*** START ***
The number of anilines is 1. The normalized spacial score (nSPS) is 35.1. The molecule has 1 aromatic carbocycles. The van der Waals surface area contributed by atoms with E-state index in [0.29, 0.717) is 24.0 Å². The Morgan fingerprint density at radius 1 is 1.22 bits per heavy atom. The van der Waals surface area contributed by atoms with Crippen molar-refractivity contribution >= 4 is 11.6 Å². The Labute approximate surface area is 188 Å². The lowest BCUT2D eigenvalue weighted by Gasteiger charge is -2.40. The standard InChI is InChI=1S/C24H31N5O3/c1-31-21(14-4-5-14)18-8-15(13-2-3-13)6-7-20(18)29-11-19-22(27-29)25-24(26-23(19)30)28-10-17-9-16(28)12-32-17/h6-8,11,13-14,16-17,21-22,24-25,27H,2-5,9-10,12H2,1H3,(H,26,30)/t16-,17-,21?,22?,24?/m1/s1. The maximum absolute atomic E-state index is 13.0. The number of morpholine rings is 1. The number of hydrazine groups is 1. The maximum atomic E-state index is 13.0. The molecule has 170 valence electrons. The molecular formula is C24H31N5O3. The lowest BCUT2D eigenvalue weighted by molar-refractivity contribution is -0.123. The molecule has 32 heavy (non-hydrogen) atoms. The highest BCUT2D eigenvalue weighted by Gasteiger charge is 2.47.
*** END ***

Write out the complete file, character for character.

The number of anilines is 1. The normalized spacial score (nSPS) is 35.1. The molecule has 1 aromatic carbocycles. The van der Waals surface area contributed by atoms with E-state index in [0.29, 0.717) is 24.0 Å². The Morgan fingerprint density at radius 1 is 1.22 bits per heavy atom. The van der Waals surface area contributed by atoms with Crippen molar-refractivity contribution >= 4 is 11.6 Å². The Labute approximate surface area is 188 Å². The lowest BCUT2D eigenvalue weighted by Gasteiger charge is -2.40. The standard InChI is InChI=1S/C24H31N5O3/c1-31-21(14-4-5-14)18-8-15(13-2-3-13)6-7-20(18)29-11-19-22(27-29)25-24(26-23(19)30)28-10-17-9-16(28)12-32-17/h6-8,11,13-14,16-17,21-22,24-25,27H,2-5,9-10,12H2,1H3,(H,26,30)/t16-,17-,21?,22?,24?/m1/s1. The maximum absolute atomic E-state index is 13.0. The number of morpholine rings is 1. The number of hydrazine groups is 1. The maximum atomic E-state index is 13.0. The molecule has 170 valence electrons. The molecular formula is C24H31N5O3. The lowest BCUT2D eigenvalue weighted by molar-refractivity contribution is -0.123. The molecule has 32 heavy (non-hydrogen) atoms. The highest BCUT2D eigenvalue weighted by Gasteiger charge is 2.47.